How Can The Housing With Care Sector Achieve Its Potential? (Video)

Published date06 April 2021
Subject MatterEmployment and HR, Real Estate and Construction, Retirement, Superannuation & Pensions, Real Estate, Landlord & Tenant - Leases
Law FirmGowling WLG
AuthorDominic Morris

The benefits of housing with care have really been highlighted during the pandemic, and interest in the sector from potential residents, developers, operators, funders and investors has accelerated.

In this latest podcast from our senior living team, Dominic Morris is joined by Sally Ireland, barrister and head of regulation and compliance at ARCO.

We discuss the need for a housing with care government taskforce and legal reforms to ensure growth within the sector, ARCO's Vision 2030 plan and the importance of its consumer code, and what new operators need to have on their radar before entering the market.



Dominic Morris: Hello! I am Dominic Morris, head of the Senior Living team at Gowling WLG. Today in our Senior Living podcast series, I am delighted to be joined by Sally Ireland, head of regulation and compliance at ARCO, the Associated Retirement Communities Operators. Hi Sally.

Sally: Hi.

Dominic: Hi. So let us jump straight in if we can. For those less familiar with the sector and ARCO, are you able to tell us a little bit about what ARCO does?

Sally: ARCO has been around for about eight years now and it has really a dual purpose. So, firstly it is a trade association in the classic sense - it brings the sector together and acts as the voice of the sector to government and other stakeholders. Secondly, it also sets standards for the sector. We have a programme of self-regulation and assessments that assess members against the consumer code, which is our code for members that sets out how they should operate and how they should protect consumers.

Dominic: Can you tell us a bit about your membership? What sort of body are members of ARCO?

Sally: We have 30 members at the moment, plus a number who want to join the sector and this has accelerated. Our membership is quite broad, and includes the affordable provision, which is actually the majority of provision in this sector.

It also includes some of the big housing associations you would be aware of and 'not for profit' operators of housing with care, and then we also have the 'for profit' providers, some of the more luxury operators that you would also have heard of. We do have quite a broad membership, but one of the nice things is that although most of our members are in competition with each other, we have a very good collegiate spirit between members and people are very happy to share best practice with each other and work together to achieve common goals - it works well.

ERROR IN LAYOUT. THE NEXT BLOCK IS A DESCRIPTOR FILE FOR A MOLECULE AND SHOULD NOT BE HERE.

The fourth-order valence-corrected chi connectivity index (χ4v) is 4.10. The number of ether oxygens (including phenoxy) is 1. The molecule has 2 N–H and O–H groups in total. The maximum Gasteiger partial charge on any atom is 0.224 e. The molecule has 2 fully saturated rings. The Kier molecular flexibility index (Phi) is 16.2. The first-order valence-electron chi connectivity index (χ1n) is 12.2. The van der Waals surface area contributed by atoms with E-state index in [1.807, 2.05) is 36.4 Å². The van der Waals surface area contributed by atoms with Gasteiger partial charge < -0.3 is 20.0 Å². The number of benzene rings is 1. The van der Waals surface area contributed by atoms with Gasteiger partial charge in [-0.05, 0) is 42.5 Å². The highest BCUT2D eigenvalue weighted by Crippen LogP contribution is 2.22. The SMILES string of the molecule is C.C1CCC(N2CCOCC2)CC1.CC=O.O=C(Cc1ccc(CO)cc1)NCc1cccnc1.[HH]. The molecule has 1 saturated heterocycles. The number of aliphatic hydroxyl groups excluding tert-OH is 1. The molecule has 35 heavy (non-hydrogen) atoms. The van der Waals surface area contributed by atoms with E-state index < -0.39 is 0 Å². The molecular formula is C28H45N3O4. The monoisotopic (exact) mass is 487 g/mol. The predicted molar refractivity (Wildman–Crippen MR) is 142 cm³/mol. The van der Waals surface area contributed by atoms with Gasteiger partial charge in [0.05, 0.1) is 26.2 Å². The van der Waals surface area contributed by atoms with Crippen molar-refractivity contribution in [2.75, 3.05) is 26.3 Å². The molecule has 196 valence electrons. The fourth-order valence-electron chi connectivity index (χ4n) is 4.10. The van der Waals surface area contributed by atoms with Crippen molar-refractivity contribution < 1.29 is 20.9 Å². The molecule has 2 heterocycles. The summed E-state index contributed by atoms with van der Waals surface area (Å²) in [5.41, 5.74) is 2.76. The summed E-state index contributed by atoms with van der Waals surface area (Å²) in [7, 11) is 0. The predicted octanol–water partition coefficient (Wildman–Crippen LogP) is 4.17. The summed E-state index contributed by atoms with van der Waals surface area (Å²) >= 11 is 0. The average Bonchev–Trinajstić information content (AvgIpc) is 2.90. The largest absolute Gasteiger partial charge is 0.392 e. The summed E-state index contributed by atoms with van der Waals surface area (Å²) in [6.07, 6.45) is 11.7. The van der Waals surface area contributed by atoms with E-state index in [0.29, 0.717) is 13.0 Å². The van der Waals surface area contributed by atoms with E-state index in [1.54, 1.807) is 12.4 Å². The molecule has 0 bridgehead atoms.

Dominic: Great. And you personally I think, you are a barrister by trade are you not?

Sally: That is right, yes. I have a background in public law and social care law, two aspects of which are really useful in this role. The first thing that I have done quite a lot of, is legislative drafting, which is pretty dry but it does give you a good insight into law reforms and how they should work. The other thing is that I have a background in representing older and disabled people in disputes around their care and public authorities duties towards them. That obviously gives me an insight into the residents who will be living in housing with care and their needs, from my own experience.

Dominic: So what is on your desk typically, what's a usual day like for you?

Sally: It has two main aspects. One is the law reform work. We are very active at the moment in trying to bring about the changes that we think we need to grow the sector sustainably in terms of changing the law in a number of areas, and also increasing the amount of regulation for the sector. Then the other side of it is setting standards for members. As I said, we have the consumer code and we assess members against it, so we have a programme of regular assessments and work with members to achieve compliance in different areas. I oversee that work as well.

Dominic: Fantastic. A very varied brief!

Sally: Yes. Absolutely.

Dominic: Great! I think quite a good way for people to understand the work that ARCO is doing and indeed, what the priorities are for the wider housing with care sector, is to look at your Vision 2030. Are you able to talk a little bit about that?

Sally: Yes. Vision 2030 is articulating the ambition to have 250,000 people living in housing with care settings by 2030 - it is only nine years away now I have realised, talking to you today. I have not got long to achieve this. We have about 75,000 about the moment. We are looking at a really substantial expansion of the sector, to bring it more in line with other countries like Australia and New Zealand, for example, where retirement communities are very successful and lots and lots of people live in them.

Vision 2030 sets out ten areas that need work and attention to make that vision a reality. That is everything from enhanced health and well-being, creating the evidence base to show the benefits of housing with care, looking at tenure - how people own their property - and how we can better set out the rights and responsibilities of residents and operators. It also looks at workforce, making sure there is a sustainable and suitably skilled workforce for these settings, and funding as well.

There are lots of different areas in the Vision 2030. I think the key one now for the next say 12-24 months, is legal reform and policy reform and the proposals that we are putting forward to government and getting political support for, that we think are needed to grow the sector sustainably.


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